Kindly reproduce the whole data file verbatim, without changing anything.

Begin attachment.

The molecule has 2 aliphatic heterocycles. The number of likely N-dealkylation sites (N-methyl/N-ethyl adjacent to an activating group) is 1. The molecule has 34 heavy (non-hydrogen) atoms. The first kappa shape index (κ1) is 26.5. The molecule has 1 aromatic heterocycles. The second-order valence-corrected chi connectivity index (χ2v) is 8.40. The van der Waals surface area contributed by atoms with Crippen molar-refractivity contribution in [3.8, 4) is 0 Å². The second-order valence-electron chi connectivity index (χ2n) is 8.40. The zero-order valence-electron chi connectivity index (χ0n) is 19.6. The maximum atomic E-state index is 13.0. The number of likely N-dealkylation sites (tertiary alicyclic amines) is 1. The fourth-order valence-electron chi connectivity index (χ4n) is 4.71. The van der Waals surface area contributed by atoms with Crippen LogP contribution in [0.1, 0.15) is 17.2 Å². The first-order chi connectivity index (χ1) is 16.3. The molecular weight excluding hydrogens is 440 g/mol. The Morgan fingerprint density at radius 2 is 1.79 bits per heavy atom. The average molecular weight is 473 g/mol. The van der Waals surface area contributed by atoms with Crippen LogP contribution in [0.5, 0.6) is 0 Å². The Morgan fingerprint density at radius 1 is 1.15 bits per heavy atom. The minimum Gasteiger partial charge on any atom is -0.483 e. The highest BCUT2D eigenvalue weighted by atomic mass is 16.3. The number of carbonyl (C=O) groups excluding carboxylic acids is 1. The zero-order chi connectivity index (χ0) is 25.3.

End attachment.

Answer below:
The molecule has 2 aliphatic heterocycles. The number of likely N-dealkylation sites (N-methyl/N-ethyl adjacent to an activating group) is 1. The molecule has 34 heavy (non-hydrogen) atoms. The first kappa shape index (κ1) is 26.5. The molecule has 1 aromatic heterocycles. The second-order valence-corrected chi connectivity index (χ2v) is 8.40. The van der Waals surface area contributed by atoms with Crippen molar-refractivity contribution in [3.8, 4) is 0 Å². The second-order valence-electron chi connectivity index (χ2n) is 8.40. The zero-order valence-electron chi connectivity index (χ0n) is 19.6. The maximum atomic E-state index is 13.0. The number of likely N-dealkylation sites (tertiary alicyclic amines) is 1. The fourth-order valence-electron chi connectivity index (χ4n) is 4.71. The van der Waals surface area contributed by atoms with Crippen LogP contribution in [0.1, 0.15) is 17.2 Å². The first-order chi connectivity index (χ1) is 16.3. The molecular weight excluding hydrogens is 440 g/mol. The Morgan fingerprint density at radius 2 is 1.79 bits per heavy atom. The average molecular weight is 473 g/mol. The van der Waals surface area contributed by atoms with Crippen LogP contribution in [0.5, 0.6) is 0 Å². The Morgan fingerprint density at radius 1 is 1.15 bits per heavy atom. The minimum Gasteiger partial charge on any atom is -0.483 e. The highest BCUT2D eigenvalue weighted by atomic mass is 16.3. The number of carbonyl (C=O) groups excluding carboxylic acids is 1. The zero-order chi connectivity index (χ0) is 25.3.